Number of Afrikaans-speaking people is actually growing, says Language Council

November 17, 2022 0 By Cypher9ja

South Africans were shocked when Benoni-born Hollywood actress Charlize Theron said Afrikaans was dying because it is still spoken by about eight million people globally.

Theron said on the SmartLess podcast that Afrikaans was not a very helpful language and joked that only about 44 people still spoke it.

According to, with a share of around 14%, “[Afrikaans] is most widespread in South Africa. A total of about 8.4 million people worldwide speak Afrikaans as their mother tongue.”

When someone asked on Twitter if SA had a unique species of frog, Afrikaans singer and activist Steve Hofmeyer’s response was brutal: “Charlize.”

Who is she anyway?

Language activist and poet Stanley Cierenberg said he did not remember who Theron was.

“Why does her opinion matter anyway? We shouldn’t give her any publicity if that’s how she feels,” he said.

Cierenberg said SA should ignore Theron.

“Who does she think she is? It’s pathetic for an Afrikaans actress living in another country to break down her own mother tongue,” he said.

Cierenberg said Theron had betrayed her own people. “Charlize’s comment is just a piece of pee-paper, that’s all,” he added.

AfriForum deputy chief executive Alana Bailey said Theron was no language expert.

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“I can believe that after such a long absence from the country, you lose touch if you do not feel strongly about identity.

“I compare her comments to Arnold Vosloo, also a resident of Hollywood, also from the East Rand, but someone who makes good use of his multilingualism and also makes such a contribution to the Afrikaans and South African film industry,” she said.

Bailey added that Afrikaans was not dead. “There are too many people who create the language and feel strongly about protecting and developing it. As long as we protect and support spaces such as schools and businesses and the arts where Afrikaans has a place, the language’s future looks bright,” she said.

Dr Leon Schreiber, MP and Democratic Alliance (DA) constituency head in Stellenbosch said the DA could confirm that in SA’s national parliamentary caucus alone, there were more than 44 people who speak Afrikaans.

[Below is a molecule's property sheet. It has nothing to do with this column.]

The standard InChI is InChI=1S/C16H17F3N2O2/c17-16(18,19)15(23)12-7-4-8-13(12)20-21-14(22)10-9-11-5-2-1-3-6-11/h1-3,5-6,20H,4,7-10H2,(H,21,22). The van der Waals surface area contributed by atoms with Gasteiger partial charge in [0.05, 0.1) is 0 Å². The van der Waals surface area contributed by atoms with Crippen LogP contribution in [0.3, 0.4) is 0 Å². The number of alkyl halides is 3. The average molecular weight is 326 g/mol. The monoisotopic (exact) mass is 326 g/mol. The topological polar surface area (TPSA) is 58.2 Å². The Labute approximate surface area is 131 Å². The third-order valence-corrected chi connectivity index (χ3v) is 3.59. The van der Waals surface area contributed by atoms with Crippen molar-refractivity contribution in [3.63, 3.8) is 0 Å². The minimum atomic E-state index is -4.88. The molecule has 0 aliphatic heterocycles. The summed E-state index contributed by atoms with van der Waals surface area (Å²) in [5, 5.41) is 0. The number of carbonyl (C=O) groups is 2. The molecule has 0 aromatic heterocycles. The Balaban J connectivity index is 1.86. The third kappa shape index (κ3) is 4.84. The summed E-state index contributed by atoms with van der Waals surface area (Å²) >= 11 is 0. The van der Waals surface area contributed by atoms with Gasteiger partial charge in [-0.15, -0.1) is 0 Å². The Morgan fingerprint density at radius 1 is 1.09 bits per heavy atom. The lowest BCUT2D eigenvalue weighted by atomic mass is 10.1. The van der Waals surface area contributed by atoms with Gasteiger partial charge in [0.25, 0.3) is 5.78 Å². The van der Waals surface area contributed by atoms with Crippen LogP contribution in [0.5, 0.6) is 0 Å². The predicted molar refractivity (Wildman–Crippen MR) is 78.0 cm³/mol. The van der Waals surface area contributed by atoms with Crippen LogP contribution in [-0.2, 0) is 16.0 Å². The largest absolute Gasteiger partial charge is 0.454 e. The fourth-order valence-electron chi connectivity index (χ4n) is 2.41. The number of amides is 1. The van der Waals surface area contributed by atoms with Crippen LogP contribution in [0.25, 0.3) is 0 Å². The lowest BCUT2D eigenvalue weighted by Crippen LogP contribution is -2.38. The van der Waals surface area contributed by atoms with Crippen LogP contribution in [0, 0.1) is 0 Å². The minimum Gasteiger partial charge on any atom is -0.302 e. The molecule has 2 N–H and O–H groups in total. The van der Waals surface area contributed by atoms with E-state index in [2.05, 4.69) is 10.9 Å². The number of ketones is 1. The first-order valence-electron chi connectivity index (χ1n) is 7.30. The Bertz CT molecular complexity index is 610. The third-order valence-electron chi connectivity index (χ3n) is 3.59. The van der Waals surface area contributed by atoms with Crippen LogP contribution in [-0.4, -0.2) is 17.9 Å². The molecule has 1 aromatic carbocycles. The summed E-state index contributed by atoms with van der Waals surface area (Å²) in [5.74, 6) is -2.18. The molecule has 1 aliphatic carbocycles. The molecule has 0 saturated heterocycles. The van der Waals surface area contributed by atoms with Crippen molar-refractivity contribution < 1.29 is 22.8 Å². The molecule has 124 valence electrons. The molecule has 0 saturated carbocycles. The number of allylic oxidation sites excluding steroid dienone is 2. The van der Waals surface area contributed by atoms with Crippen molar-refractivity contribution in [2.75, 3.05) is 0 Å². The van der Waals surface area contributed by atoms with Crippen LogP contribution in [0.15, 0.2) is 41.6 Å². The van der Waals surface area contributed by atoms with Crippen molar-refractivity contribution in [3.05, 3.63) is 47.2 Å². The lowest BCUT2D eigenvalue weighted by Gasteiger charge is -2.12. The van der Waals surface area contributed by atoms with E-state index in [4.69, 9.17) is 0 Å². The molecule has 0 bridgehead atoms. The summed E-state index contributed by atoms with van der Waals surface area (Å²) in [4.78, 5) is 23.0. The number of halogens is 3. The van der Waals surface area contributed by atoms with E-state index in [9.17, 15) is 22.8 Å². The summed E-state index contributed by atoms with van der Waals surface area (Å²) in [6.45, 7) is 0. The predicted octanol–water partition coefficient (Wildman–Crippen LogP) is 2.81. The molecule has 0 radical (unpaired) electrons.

“As the most diverse political party in South Africa, many DA members speak multiple languages, including Afrikaans. It appears that it has been a while since Ms Theron visited her country of birth,” he said.

Schreiber added that Afrikaans was far from being an “unhelpful” language. “The DA would happily invite Theron to a parliamentary sitting when she is next in the country so that she can see how we ensure that our beautiful indigenous languages, including Afrikaans, find expression and are protected in the hallowed halls of parliament,” he said.

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“We are also grateful for the spotlight her comments have cast on the importance of protecting and promoting our indigenous languages.

“These languages are not only mechanisms for communication, but they also express our uniquely South African identity, culture and heritage, which Theron has often emphasised on her rise to fame,” he said.

Theron’s comment ‘contradicts reality’

Afrikaans Language Council chief executive Dr Conrad Steenkamp said there were currently roughly 6.8 million Afrikaans-speaking people in South Africa.

Theron has always said positive things about Afrikaans in the past. “One wonders what is going on and if it’s flippers’ comment,” he said. “I recently did a research study, Afrikaans Language Council and Solidarity Research Institute 2022 of Afrikaans-speaking people, and I can tell you we found more than 44.”

Steenkamp said he was angry at Theron for saying that Afrikaans was dying.

“It contradicts reality. We found by 2041 we will have at least 7.1 million Afrikaans-speaking people, so we are growing. It’s not a shrinking population. It might shrink in the future but not in the next 20 years. It is not a dying language,” he said.

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